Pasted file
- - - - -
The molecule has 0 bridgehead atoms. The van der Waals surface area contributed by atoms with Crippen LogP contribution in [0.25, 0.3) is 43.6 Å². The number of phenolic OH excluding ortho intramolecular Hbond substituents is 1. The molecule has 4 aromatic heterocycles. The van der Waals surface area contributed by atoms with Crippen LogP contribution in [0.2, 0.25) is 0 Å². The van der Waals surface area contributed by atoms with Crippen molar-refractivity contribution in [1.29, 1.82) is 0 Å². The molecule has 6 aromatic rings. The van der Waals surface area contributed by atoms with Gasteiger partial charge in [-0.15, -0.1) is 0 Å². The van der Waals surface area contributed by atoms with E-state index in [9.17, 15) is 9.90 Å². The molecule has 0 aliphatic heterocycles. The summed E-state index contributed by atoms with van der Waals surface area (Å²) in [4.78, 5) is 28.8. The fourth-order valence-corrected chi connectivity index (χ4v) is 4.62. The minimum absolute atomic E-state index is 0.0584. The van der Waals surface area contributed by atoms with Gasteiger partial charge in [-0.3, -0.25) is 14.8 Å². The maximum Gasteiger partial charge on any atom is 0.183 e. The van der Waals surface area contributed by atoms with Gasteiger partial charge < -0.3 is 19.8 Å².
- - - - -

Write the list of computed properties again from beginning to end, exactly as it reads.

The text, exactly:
The molecule has 0 bridgehead atoms. The van der Waals surface area contributed by atoms with Crippen LogP contribution in [0.25, 0.3) is 43.6 Å². The number of phenolic OH excluding ortho intramolecular Hbond substituents is 1. The molecule has 4 aromatic heterocycles. The van der Waals surface area contributed by atoms with Crippen LogP contribution in [0.2, 0.25) is 0 Å². The van der Waals surface area contributed by atoms with Crippen molar-refractivity contribution in [1.29, 1.82) is 0 Å². The molecule has 6 aromatic rings. The van der Waals surface area contributed by atoms with Gasteiger partial charge in [-0.15, -0.1) is 0 Å². The van der Waals surface area contributed by atoms with E-state index in [9.17, 15) is 9.90 Å². The molecule has 0 aliphatic heterocycles. The summed E-state index contributed by atoms with van der Waals surface area (Å²) in [4.78, 5) is 28.8. The fourth-order valence-corrected chi connectivity index (χ4v) is 4.62. The minimum absolute atomic E-state index is 0.0584. The van der Waals surface area contributed by atoms with Gasteiger partial charge in [-0.3, -0.25) is 14.8 Å². The maximum Gasteiger partial charge on any atom is 0.183 e. The van der Waals surface area contributed by atoms with Gasteiger partial charge < -0.3 is 19.8 Å².